CERN Accelerating science

10th joint EPPCN & IPPOG meeting held at CERN

The 10th meeting of the International Particle Physics Outreach Group (IPPOG) was held at CERN from the 5th to the 7th of November 2015. 

IPPOG is an international network of physicists, science communicators and educators from all CERN member states, major particle physics laboratories and the LHC experiments, as well as some representatives from non-member states like the USA and Australia, which is the newest member of IPPOG, officially voted in this year. Its main goal is to popularize the scientific method through a variety of outreach activities aimed to people of all ages.  The final aim is to emphasise the importance of research and more specifically – what is the purpose of big laboratories like the LHC and Fermilab and why it is important to study the subatomic world and the laws that govern it.

One of the best ways to do that is via IPPOG’s core outreach activity – international particle physics masterclasses, held annually in more than 42 countries around the world. During these masterclasses more than ten thousand high school students are invited to become particle physicists for a day, analyzing real data from the Large Hadron Collider. At the end of each masterclass students from different parts of the world gather together in a live videoconference with CERN or Fermilab to discuss and compare their discoveries and to share what they have learned during the day.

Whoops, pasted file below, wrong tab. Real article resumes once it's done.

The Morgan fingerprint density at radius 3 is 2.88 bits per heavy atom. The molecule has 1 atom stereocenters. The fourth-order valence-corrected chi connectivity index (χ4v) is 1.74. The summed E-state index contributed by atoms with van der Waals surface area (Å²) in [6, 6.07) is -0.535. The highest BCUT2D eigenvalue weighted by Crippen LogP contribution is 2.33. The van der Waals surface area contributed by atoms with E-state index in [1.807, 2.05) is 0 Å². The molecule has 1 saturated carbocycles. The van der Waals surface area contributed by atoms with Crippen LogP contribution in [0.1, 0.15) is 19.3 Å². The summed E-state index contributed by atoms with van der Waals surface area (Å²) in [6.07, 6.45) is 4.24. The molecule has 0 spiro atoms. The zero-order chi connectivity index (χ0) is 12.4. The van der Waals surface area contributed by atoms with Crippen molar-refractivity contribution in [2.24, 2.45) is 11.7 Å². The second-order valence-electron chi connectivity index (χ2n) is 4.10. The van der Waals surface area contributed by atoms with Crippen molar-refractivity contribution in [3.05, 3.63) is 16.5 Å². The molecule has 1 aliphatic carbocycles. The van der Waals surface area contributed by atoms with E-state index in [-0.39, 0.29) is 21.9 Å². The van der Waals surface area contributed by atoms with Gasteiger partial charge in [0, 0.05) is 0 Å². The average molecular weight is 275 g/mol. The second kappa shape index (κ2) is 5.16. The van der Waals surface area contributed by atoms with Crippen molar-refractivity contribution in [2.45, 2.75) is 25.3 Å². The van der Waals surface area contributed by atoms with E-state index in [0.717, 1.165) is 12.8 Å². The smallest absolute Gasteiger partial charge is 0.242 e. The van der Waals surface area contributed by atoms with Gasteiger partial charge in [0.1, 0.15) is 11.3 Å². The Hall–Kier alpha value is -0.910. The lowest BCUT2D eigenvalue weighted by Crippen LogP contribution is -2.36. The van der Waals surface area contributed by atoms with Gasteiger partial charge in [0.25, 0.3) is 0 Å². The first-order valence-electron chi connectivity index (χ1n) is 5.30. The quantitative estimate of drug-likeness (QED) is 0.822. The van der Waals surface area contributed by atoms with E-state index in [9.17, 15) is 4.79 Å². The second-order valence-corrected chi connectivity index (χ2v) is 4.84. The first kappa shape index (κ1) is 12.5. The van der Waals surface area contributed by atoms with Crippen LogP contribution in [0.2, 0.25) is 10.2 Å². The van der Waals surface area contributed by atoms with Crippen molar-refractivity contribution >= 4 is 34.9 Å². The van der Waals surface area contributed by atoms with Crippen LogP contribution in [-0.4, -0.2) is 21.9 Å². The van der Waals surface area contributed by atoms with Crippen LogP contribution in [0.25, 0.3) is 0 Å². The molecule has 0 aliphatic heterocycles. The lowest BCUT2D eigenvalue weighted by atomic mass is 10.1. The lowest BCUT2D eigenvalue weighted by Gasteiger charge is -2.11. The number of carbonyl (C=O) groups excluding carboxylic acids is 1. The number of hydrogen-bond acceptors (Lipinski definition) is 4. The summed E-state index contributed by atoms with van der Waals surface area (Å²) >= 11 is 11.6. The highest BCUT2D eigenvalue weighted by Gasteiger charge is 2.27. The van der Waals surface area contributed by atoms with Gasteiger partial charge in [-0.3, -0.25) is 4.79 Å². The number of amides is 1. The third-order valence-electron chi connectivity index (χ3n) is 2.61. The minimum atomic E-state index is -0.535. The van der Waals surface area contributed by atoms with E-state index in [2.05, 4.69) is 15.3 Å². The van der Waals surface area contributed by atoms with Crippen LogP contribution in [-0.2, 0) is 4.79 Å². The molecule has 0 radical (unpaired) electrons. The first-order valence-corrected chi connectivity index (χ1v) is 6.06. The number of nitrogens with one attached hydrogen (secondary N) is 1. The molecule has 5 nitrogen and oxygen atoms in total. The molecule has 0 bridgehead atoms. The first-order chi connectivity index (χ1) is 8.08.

The newly created Twitter profile (@physicsIMC) is just another way to bring together all the past and future participants and organizers of the masterclasses where they can share their experience.

Understanding the importance of the digital world nowadays, the design and development team of the Laboratoire de l’Accélérateur Linéaire has created a computer game, based on particle physics, which aims to explain the properties of each particle. The process of its creation was explained during the IPPOG meeting and the game is about to be launched soon.

Another efficient and enjoyable way to engage students with particle physics are the Cascade outreach competitions, where high school teams, supervised by a teacher, enhance their knowledge and communicational skills by preparing informative and understandable presentations about particle physics for other students.

A report from the Beam Line for Schools (BL4S) was also included, a worldwide competition in which high school teams propose to carry out an experiment with particle beams. Each year two of the teams with the best proposals, selected by a jury, are invited to CERN to conduct their experiment.

During the meeting a joint session with the European Particle Physics Communication Network (EPPCN) was held. Work groups with representatives from both networks discussed different topics like the physics of future machines (FCC, High-lumi LHC, etc.), how to handle apocalyptic prophecies when they are proclaimed in media and how to bring science education and outreach to big physics conferences in a more effective way.

More information about IPPOG and its outreach activities can be found at